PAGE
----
6 37. Conduct Needs Assessment ..40. Design Training Plan ..41. Develop and Test the Curriculum ..43. Deliver the Curriculum ..47. Evaluate the Training and Trainers and Revise ..48. Chapter 5: Project Methodology Key Decision Processes for Site Selection ..65. Overview of Methods ..68. Chapter 6: Cross-site Comparisons and Findings Summary of the Training Evaluation model 's Applications ..71. Needs Training Develop and Test Pilot Test ..77. Trainer Training Course Evaluation ..79. Recommendations and Lessons Learned: Tips for Evaluating and improving criminal justice Costs of Chapter 7: National White Collar Crime Center's Foundations of Intelligence Analysis Training The National White Collar Crime Center.
7 99. History and Background ..99. Center Services ..100. Review of the Intelligence Literature ..103. Intelligence-led Policing ..104. National Intelligence Core Standards ..106. Foundations of Intelligence Analysis Program Overview ..108. Evaluation Evaluation Questions ..110. Data Collection Methods and Framework ..111. Study Strengths and Evaluation Findings ..114. Participant Reaction ..115. Knowledge and Skills Behavior Changes ..121. Discussion ..127. Strengths of the Recommendations for APPENDIX 7-A: FIAT Development SME APPENDIX 7-B: NW3C FIAT Course Training Evaluation APPENDIX 7-C: Pre-Post FIAT Participant Self-assessment of Course Comfort Level.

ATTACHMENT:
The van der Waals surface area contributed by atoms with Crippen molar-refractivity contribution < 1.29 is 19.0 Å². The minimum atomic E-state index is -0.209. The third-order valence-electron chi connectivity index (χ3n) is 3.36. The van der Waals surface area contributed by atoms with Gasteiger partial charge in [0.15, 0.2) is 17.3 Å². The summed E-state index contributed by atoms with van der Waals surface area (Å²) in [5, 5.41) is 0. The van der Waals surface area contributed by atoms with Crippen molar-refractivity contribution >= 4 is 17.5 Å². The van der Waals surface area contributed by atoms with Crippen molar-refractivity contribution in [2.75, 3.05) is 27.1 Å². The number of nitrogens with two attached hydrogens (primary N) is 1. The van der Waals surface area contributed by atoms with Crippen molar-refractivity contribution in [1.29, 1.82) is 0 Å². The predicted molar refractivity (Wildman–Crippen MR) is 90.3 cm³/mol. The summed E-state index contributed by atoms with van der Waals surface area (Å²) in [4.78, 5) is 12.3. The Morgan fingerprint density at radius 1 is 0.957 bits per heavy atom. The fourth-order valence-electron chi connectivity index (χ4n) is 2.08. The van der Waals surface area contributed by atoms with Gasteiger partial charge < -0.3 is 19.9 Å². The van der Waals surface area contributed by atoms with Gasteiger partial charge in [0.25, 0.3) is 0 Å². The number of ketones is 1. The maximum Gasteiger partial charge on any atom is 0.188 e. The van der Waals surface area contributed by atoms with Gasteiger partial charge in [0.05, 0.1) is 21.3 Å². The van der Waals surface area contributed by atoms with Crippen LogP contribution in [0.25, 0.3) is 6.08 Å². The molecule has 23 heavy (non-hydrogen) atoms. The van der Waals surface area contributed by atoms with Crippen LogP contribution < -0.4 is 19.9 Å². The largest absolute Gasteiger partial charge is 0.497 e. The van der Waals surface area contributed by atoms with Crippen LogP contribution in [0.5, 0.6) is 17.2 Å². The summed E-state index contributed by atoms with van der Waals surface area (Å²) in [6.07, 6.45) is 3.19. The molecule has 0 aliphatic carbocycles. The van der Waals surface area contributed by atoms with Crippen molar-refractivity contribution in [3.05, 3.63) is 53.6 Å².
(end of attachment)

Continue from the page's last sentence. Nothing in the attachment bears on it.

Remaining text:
8 145. APPENDIX 7-D: Matched Pairs T-test Results of Pre/Post FIAT Course Comfort Chapter 8: Simon Wiesenthal Center's National Institutes Against Hate Crimes and Terrorism Training Simon Wiesenthal Center ..148. Review of Hate Crimes and Terrorism Literature ..148. Hate Crime Defined ..148. Statistics ..151. Teaching Tools for Tools for Tolerance National Institutes Against Hate Crimes and Terrorism ..154. Evaluation Evaluation Questions ..157. Data Collection Methods and Tools ..158. Strengths and Weaknesses ..167. Evaluation Findings ..168. Participant Reaction ..169. Learning/Knowledge Gained.
9 178. Attitude and Behavior Changes ..182. Organizational Discussion ..195. APPENDIX 8-A: SWC Training Evaluation APPENDIX 8-B: Case Study of Monmouth County, New Jersey ..216. APPENDIX 8-C: Case Study of Madison, Wisconsin ..229. Chapter 9: NCLETTC Advanced Leadership Techniques Training for First Responders, Corrections, and Security Officers Context for Overview of Literature Relevant to the Research Method ..245. Trainings and Design, Instrumentation, and Data Level 1 Reaction Results ..258. Level 2 Knowledge Results ..266. Level 3 Behavior Change Level 4 Organizational Impact Discussion.
10 286. Main Findings ..286. Strengths, Limitations, and Recommendations ..291. APPENDIX 9-A: NCLETTC Study Timeline, Milestone, and Workplan Chart ..300. APPENDIX 9-B: NCLETTC Training Evaluation Materials ..305. Chapter 10: National Judicial College's Civil Mediation Training National Judicial Literature Civil Mediation Training ..333. Program Overview ..333. Evaluation Evaluation Questions ..335. Data Collection Methods and Framework ..336. Evaluation Findings ..340. Participant Reaction ..340. Knowledge and Skills Behavior Discussion ..345. APPENDIX 10-A: NJC Training Evaluation Materials.